I needed the larger pot to offset the reverse cooling of the heat exchanger. My problem now is that water is scarce while dry camping in the desert. So I need to try heating the coil in a campfire bread maker stove…which I don’t own.
After that I started working on solar. We were climbing in one place so long that we couldn’t charge my camera batteries. They run on 110 and take up to four hours…and we weren’t doing more than 20 minute shopping trips. I’ve always resisted solar, but my REI dividend covered a goal zero panel and I thought: why not?
But storing the electricity led me down a rabbit hole of information I was unaware of. Initially I was tempted by the goal zero ecosystem. Its plug and play but extremely pricey for what you get. I ended up building this with a small battery and some other components I had on hand from ham radio.
It was a huge learning curve…and now I’m rebuilding it with a much better battery and some other improved circuitry…so we’ll see.
And then for some dumb reason I dropped everything and bought a used unicycle. I’m all over the place these days.
My most recent diversion was jury duty. As a working stiff, I’ve always been excused from jury duty. This time I had no excuse. We spent 4 days working through the process with 60 people for one trial, whittling it down to just enough for a jury. I had a bad attitude at first…but gradually came to realize that, at least in some trials, it can be an honor to serve.
I told them early on that I have an intense dislike for lawyers, thinking them too rich and often dishonest. And that I thought there was far too much litigation in this country. I could get much deeper into the experience but we were warned not to talk about the case.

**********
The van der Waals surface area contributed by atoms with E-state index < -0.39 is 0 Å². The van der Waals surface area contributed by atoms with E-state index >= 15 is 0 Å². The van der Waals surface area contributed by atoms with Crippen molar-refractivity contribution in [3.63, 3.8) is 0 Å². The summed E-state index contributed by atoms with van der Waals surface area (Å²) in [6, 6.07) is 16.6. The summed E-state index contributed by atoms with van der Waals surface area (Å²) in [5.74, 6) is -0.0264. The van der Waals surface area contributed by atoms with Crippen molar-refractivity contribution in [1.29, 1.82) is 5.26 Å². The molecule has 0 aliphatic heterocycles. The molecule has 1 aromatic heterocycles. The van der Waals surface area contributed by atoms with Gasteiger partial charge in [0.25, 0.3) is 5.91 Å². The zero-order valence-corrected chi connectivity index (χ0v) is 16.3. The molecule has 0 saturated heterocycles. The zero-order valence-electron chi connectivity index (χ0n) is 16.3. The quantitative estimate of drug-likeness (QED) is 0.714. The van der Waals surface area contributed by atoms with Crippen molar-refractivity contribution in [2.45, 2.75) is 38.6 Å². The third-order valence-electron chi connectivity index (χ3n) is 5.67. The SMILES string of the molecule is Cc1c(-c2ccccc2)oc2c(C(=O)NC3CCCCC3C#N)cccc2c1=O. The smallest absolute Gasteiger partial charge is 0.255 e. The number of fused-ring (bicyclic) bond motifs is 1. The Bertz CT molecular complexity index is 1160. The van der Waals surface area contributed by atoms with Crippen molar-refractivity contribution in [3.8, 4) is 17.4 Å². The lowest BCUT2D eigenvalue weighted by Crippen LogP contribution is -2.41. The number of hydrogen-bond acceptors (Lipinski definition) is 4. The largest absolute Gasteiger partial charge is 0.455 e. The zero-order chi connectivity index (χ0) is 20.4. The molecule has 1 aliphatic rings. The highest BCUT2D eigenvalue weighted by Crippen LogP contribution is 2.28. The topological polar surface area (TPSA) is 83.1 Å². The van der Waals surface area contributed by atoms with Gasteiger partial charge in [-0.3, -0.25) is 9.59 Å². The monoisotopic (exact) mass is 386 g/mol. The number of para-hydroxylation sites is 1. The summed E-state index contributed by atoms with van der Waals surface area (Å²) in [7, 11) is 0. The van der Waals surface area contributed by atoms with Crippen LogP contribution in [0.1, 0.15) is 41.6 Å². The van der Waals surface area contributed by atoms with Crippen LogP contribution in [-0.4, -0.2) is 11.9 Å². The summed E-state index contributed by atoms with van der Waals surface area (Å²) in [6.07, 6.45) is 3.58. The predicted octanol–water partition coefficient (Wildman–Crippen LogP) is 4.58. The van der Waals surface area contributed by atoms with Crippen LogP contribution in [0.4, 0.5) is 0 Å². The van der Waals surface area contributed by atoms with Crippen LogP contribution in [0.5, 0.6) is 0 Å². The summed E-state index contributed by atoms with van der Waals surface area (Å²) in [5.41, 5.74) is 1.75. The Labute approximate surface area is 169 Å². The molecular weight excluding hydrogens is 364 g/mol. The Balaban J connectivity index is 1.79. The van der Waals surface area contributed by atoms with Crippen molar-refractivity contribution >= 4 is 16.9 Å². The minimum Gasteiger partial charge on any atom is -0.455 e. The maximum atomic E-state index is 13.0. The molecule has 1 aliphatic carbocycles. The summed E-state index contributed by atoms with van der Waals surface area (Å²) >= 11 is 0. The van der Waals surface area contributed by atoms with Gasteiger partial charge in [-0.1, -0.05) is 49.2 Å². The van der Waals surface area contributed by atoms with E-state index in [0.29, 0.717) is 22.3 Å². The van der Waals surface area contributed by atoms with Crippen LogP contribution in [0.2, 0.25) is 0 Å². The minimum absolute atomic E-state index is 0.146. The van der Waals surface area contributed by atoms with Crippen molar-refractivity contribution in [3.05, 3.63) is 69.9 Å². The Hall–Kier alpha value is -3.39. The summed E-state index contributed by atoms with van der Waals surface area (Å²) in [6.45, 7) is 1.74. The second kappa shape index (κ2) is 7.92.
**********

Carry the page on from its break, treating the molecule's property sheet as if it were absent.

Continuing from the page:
I was surprised at how nice the judge and lawyers were. They asked us over and over if we needed to be excused. “We totally understand if you don’t want to serve…for any reason at all. Just let us know, it’s OK, we get it.” They totally understand how taking time away from an important job…or maybe your only job…is a huge financial burden. I was not expecting that amount of kindness and humanity from people wrapped up in the murky world of legal proceedings.
Q: Why won’t sharks attack lawyers? A: Professional courtesy
Towards the end I was actually hoping they’d pick me. In a way, it meant I had integrity, and I could be an impartial juror. I was starting to make friends in the crew…there were some really nice people there. But I’m guessing my initial attitude towards the case (which I can’t disclose) showed I might not be impartial.
After getting out of jury duty today Sue and I walked the unicycle down to the park where there was a narrow fenced walkway where we could practice. At 14, I couldn’t ride my brothers unicycle. But now at 68, Sue and I are making some progress. It seems…not impossible. Still extremely hard and scary…but maybe, maybe if we keep trying, we might just get it.
I saw a guy riding one around Josh last trip. It would fit in the truck better than a bicycle. Oh, and Clint finally replaced Jamies wrecked car. Nothing like a car problem to wreck a household budget.
In our family, we’ve wrecked 4 cars, including my Tacoma which was hit and run by a sideswiper right in front of our house. One of the others was Dan hitting an elk, while the other two were Jamie and Dan sitting in traffic and getting rear ended. All 4 cars were totaled at a time when car prices and availability is awful due to covid.
We really are so lucky to all have good jobs, and or retirement, so that we can recover from financial disasters like car accidents. Many people seem to whiz around in their cars thinking it’s no big thing. But for me and Sue, driving feels like a big responsibility. Maybe it’s just that we’ve been driving so long, over a million miles, that it feels like the odds are against us. No one is perfect forever. On the other hand, we have some serious skills after all those miles. So who knows.